Ambient temperature too high. Verify that the motor is getting enough air for proper cooling. Most motors are designed to run in an ambient temperature of less than 40°C. (Note: A properly operating motor may be hot to the touch.)
 
Protector may be defective. Replace the motor’s protector with a new one of the same rating.
 
Winding shorted or grounded. Inspect stator for defects, or loose or cut wires that may cause it
to go to ground.
 
Motor vibrates.
Like Causes: What To Do:
   
Motor misaligned to load. Realign load.
 
Load out of balance.
(Direct drive application.)
Remove motor from load and inspect motor by itself. Verify that motor shaft is not bent. Rule of thumb is .001" runout per every inch of shaft length.
 
Motor bearings defective. Test motor by itself. If bearings are bad, you will hear noise or feel roughness. Replace bearings. Add oil if a sleeve of bearing. Add grease if bearings have grease fittings.
 
Rotor out of balance. Inspect motor by itself with no load attached. If it feels rough and vibrates but the bearings are good, it may be that the rotor was improperly balanced at the factory. Rotor must be replaced or rebalanced.
 
Motor may have too much endplay. With the motor disconnected from power turned shaft. It should move but with some resistance. If the shaft moves in and out too freely, this may indicate a preload problem and the bearings may need additional shimming.
 
Winding may be defective. Test winding for shorted or open circuits. The amps may also be high. Replace motor or have stator rewound.
 
 
Bearings continuously fail.
Like Causes: What To Do:
   
Load to motor may be excessive or unbalanced. Besides checking load, also inspect drive belt tension to ensure it’s not too tight may be too high. An unbalanced load will also cause the bearings to fail.
 
High ambient temperature. If the motor is used in a high ambient, a different type of bearing
grease may be required.You may need to consult the factory or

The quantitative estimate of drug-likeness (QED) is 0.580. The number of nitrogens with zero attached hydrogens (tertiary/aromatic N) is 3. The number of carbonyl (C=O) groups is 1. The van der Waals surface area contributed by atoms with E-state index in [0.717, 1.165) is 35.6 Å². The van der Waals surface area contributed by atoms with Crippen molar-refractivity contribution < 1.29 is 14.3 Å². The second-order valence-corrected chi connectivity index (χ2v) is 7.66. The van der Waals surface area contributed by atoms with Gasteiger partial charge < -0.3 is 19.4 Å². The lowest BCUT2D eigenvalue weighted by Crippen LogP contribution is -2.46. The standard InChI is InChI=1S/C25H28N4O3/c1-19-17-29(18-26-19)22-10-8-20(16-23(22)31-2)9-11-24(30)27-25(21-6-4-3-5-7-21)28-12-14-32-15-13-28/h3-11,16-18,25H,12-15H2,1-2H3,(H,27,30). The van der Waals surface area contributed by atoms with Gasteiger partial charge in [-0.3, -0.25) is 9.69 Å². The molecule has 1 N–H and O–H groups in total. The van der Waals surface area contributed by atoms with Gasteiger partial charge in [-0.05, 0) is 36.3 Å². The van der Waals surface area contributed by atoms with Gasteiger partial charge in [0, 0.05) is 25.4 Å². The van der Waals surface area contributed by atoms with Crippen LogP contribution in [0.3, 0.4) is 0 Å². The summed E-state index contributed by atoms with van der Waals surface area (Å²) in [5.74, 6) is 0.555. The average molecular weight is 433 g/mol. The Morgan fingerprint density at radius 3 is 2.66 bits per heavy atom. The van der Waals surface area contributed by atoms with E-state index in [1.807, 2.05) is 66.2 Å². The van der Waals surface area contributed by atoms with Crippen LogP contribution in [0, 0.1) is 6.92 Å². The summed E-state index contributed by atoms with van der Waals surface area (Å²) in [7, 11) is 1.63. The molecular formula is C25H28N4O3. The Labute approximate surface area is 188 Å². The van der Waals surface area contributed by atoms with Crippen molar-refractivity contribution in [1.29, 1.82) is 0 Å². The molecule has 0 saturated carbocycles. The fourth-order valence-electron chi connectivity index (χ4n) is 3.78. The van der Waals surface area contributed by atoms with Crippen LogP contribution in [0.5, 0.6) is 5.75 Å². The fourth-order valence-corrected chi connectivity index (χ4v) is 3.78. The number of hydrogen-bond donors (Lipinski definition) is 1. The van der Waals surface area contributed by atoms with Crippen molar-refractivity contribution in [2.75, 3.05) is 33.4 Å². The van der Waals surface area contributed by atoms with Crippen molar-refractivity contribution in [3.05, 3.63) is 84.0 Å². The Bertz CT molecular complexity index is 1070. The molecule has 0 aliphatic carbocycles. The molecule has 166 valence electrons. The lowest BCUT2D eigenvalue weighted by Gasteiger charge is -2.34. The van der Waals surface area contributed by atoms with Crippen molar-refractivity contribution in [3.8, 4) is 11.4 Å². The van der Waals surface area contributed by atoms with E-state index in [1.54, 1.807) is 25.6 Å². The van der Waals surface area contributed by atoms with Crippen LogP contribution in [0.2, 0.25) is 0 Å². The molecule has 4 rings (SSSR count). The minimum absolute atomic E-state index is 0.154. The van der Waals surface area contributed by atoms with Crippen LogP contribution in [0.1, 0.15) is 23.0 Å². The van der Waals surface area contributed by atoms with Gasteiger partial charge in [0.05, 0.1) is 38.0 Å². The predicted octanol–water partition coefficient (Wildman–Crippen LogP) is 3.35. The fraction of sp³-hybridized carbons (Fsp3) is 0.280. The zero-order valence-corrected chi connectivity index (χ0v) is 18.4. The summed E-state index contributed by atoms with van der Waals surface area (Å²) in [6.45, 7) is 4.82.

a bearing distributor.
 
The motor, at start up, makes a loud rubbing or grinding noise.
Like Causes: What To Do:
   
Rotor may be striking stator. Ensure that motor was not damaged in shipment. Frame damage
may not be repairable. If you cannot see physical damage,
inspect the motor’s rotor and stator for strike marks. If signs of
rubbing are present, the motor should be replaced. Sometimes
simply disassembling and reassembling motor eliminates rubbing. Endbells are also sometimes knocked out of alignment during transportation.
 
 
Start capacitors continuously fail.
Like Causes: What To Do:
   
The motor is not coming up to speed quickly
enough.
Motor may not be sized properly. Verify how long the motor takes to come up to speed. Most single phase capacitor start motors should come up to speed within three seconds. Otherwise the capacitors may fail.
 
The motor is being cycled too frequently. Verify duty cycle. Capacitor manufacturers recommend no more than 20, three-second starts per hour. Install capacitor with higher voltage rating, or add bleed resistor to the capacitor.
 
Voltage to motor is too low. Verify that voltage to the motor is within 10% of the nameplate
value. If the motor is rated 208-230V, the deviation must be
calculated from 230V.
 
Starting switch may be defective, preventing the motor from coming out of start winding. Replace switch.
 
Run capacitor fail.
Like Causes: What To Do:
   
Ambient temperature too high. Verify that ambient does not exceed motor’s nameplate value.
 
Possible power surge to motor, caused by lightning strike or other high ransient voltage. If a common problem, install surge protector.